Because literature is open to multifarious interpretations, I am able to pin point my understanding of this story by using another’s interpretation. Using someone else’s ideas, I find that my ideas are strengthened. Jerome Cartwrights article has shed a particular light on “The Lesson” that I disagree with. While Cartwright sees the impact of the class struggles between rich and poor, he says that this “conflict does not provide the dramatic tension, the force that drives the story forward” (Cartwight 61). He believes that the main focus or lesson of the story is the opposing nature between Miss. Moore the educated, and Sylvia the unwilling. I do get his point but he seems to be fighting for a change in title from the singular The Lesson to the plural, “The Lessons”. While this story in a broad sense is about someone who wants these kids to learn many things, this particular lesson for the day is more focused on recognizing the social injustice that tries to deny the rising in class for these people. I believe Miss Moore was giving these kids the chance to see the invisible by learning how to think, which is something that society has tried to deny them thus far. I strongly believe that was what the author of The Lesson intended and not the opposing force between Miss Moore and Sylvia.

Learning a little more about Toni Cade Bambara, my belief about the meaning of the story has just grown stronger. In an article about Toni Cades life by Li Onesto,she describes Bambara as a “political activist” (Onesto). This writer speaks about how Bambara was quite the little writer at a young age, especially for her Harlem community andshe would use her writing to fight back against the status quo. The writer says that “growing up in Harlem also taught Toni, early on, the importance of standing up against oppression” (Onesto). Bambara learned of the powerful force of words once one mastered its secrets.Bambara learned to see the invisible; the social injustices of peoples and expressed that life can change by making what was invisible, visible through a lens that magnifies the truth and spreads it through the mastery of words. Because of Cades background, she was able to implement what she grew up seeing into her writing, for example, “The Lesson” and use it to teach a truth about the social injustices of the time.It has been said that many if not most of her works are aimed to shed some light on this inequality as to see what we are fighting for.

I believe that this work of Bambara’s in particular, is about showing us what society makes us value and that if we look for it through a microscope, we can see and possibly make a change. In Literary Criticism, the author expresses that “the world as we know it can be changed from a place of bigotry, hatred, and conflict due to class struggle into a classless society in witch wealth, opportunity, and education are accessible for everyone” (Bressler 166). This right here is what Miss Moore was trying to teach those children. Miss Moore was trying to get these kids out of their comfort zone and force them to feel the alienation that is thrust upon them. The kids did feel it as they didn’t understand why they felt strange to go into a toy store that they had every right to go in. In Literary Criticism, the author says that Marxism claims that all peoples under oppression can free themselves once they recognize their bonds (Bressler 177). They key to all of this is seeing and recognizing the invisible but felt and acted upon social injustices that are inflicted on the lower-class peoples. Once seen through that metaphorical microscope, one can realize that life doesn’t have to be that way.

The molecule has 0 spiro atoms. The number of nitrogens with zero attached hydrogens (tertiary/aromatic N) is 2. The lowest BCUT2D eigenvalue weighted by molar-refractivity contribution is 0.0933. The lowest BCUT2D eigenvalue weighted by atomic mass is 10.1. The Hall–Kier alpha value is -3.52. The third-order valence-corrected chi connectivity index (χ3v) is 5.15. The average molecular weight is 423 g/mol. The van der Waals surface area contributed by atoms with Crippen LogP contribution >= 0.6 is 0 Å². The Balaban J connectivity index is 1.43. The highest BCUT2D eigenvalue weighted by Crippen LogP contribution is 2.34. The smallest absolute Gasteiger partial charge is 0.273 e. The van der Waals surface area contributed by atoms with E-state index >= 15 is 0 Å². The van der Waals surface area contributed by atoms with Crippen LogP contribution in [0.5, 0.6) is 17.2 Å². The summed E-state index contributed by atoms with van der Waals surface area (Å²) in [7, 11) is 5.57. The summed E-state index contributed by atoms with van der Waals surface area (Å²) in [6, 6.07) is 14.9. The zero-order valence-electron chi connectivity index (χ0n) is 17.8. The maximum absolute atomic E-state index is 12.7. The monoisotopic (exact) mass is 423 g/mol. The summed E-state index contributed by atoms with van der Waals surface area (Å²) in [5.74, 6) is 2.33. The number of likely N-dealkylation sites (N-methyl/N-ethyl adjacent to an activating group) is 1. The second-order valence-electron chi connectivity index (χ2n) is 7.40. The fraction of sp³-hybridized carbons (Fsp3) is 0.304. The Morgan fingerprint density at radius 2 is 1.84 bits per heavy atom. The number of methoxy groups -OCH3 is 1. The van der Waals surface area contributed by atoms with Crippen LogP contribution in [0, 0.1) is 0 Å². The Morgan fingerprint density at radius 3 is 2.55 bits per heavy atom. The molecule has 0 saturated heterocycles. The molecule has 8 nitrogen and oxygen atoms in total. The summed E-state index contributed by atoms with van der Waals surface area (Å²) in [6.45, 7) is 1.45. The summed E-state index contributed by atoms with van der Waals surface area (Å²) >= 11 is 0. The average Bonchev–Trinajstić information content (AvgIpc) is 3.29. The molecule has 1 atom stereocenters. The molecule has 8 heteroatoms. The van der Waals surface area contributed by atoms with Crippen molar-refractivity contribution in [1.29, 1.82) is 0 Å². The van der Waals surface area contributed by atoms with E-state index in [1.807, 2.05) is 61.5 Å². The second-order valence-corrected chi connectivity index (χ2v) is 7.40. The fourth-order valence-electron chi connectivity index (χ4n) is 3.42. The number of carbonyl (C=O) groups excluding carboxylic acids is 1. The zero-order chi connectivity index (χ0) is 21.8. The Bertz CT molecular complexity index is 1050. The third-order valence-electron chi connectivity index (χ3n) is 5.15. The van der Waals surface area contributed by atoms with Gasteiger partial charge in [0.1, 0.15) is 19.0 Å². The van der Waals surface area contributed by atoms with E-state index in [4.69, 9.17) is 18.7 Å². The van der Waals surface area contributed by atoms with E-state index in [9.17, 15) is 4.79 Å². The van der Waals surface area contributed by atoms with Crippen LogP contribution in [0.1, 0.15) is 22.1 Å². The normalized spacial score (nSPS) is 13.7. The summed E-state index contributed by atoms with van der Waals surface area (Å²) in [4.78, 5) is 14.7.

Life seen through a microscope would help so many who are blinded by what society tells us is valuable and what is not. What if you can’t afford a microscope in the society you live in? What if you are held back from rising in life because society keeps you down? “The Lesson” by Toni Cade Bambara is telling those who are oppressed to recognize the oppression and fight for a chance to be seen. This story is teaching those who are under social injustices to recognize that society shapes who we are, what we value and how we act but also that we don’t just have to accept it; we must recognize it and realize that life does not have to be that way, that you can fight back to be seen and fight back to be valued.


Works Cited

Bressler, Charles E. Literary Criticism: an Introduction to Theory and Practice. Pearson

Longman, 2011.

Cartwright, Jerome. “Bambara’s the Lesson.” The Explicator, vol. 47, no. 3, 1989, pp. 61,

ProQuest, https://ezproxy.queens.edu:2048/login?url=https://search.proquest.com/docview/216771277?accountid=38688.

Onesto, Li. “In Memory, Toni Cade Bambara: Passing on the Story.” The Black Scholar, vol. 26,

  1. 2, 1996, pp. 42, ProQuest, https://ezproxy.queens.edu:2048/login?url=https://search.proquest.com/docview/229836176?accountid=38688.

Bambara, Toni Cade. The Lesson. Responding to Literature: Stories, Poems, Plays, and

Essays. Ed. Judith A. Stanford. McGraw-Hill, 2006, p. 456- 462.